ED probes banks in Cox fraud case1 min read . Updated: 16 Oct 2020, 06:29 AM IST
- The investigating agency plans to question several bank officials directly involved in the transactions involving Cox and Kings to check whether they followed proper procedures before lending to the company
The Enforcement Directorate (ED), which is investigating suspected fraud at Cox and Kings Ltd, may extend the probe to some of its lenders, two people aware of the development said.
According to the persons cited above, the investigating agency plans to question several bank officials directly involved in the transactions involving Cox and Kings to check whether they followed proper procedures before lending to the company.
Founded in 1758, Cox and Kings is one of the world’s oldest travel firms. Presently headquartered in India and the UK, it was acquired by former Tata group executive Ajit Kerkar in 1981, and had been under the Kerkar family’s control till October last year when it was referred to bankruptcy courts by its lenders. Ajit Kerkar’s son Ajay Kerkar, widely known as Peter Kerkar, was its global CEO and managing director till last year.
“The precarious financial state of Cox and Kings was well known and, therefore, it is pertinent to ask whether lenders were aware of the same in the first place, and under what circumstances the loans were given and whether enough collateral was taken," one of the two people cited above said on condition of anonymity.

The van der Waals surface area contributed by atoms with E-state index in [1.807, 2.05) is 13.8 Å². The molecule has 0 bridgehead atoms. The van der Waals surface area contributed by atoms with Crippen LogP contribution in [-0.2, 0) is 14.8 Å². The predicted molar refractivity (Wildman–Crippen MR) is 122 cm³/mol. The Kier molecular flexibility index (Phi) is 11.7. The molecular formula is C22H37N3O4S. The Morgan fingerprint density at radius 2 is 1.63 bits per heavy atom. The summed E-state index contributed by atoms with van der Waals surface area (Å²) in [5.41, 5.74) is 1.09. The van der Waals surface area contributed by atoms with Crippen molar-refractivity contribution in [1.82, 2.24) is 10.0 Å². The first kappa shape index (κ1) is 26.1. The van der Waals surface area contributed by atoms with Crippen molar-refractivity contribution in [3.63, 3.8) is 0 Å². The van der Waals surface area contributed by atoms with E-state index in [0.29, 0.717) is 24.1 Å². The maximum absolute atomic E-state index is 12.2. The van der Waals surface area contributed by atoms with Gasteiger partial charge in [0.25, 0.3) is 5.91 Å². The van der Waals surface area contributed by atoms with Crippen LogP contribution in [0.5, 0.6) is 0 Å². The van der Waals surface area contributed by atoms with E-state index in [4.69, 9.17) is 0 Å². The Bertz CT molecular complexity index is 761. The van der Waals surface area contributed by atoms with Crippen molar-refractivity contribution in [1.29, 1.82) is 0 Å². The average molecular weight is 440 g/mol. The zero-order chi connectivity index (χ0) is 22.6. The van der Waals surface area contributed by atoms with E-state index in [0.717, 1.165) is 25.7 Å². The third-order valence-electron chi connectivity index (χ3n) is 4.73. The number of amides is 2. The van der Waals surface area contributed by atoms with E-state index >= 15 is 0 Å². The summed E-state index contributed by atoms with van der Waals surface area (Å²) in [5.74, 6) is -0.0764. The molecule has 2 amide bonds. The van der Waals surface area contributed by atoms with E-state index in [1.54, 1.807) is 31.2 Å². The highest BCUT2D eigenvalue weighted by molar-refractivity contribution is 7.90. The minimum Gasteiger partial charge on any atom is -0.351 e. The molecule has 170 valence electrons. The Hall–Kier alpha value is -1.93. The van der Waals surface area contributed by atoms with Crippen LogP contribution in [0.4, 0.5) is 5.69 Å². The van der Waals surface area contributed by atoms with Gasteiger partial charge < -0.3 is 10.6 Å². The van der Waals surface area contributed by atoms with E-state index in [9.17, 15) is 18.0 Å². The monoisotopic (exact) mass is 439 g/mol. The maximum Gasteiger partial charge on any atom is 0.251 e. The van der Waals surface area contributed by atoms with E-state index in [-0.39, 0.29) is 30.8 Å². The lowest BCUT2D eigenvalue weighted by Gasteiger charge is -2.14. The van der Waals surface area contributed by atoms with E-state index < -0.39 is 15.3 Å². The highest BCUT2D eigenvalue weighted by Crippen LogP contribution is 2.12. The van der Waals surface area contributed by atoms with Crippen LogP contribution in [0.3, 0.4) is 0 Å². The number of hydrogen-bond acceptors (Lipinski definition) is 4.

According to the second person, there were several instances of suspected irregularities. “In October 2019, a domestic non-banking financial company had written to the Securities and Exchange Board of India raising questions about accounting practices of Cox and Kings, just before it was referred to the National Company Law Tribunal for bankruptcy proceedings," the second person said on condition of anonymity.
“ED will soon record statements of lenders who lent to Cox and Kings. The allegation against the travel company is that it falsified bank statements to give an incorrect picture of its financials. The recording of the statement is to ascertain whether banks were lax in due diligence while extending credit and if they were complicit or a victim of the fraud," the second person cited above said.
During the forensic audit period from 2015-19, Cox and Kings reported nearly ₹2,500 crore collections from 15 customers, but the money was not traced to the bank accounts.
“Did the banks check and verify these payments is another aspect ED is looking at," the official added.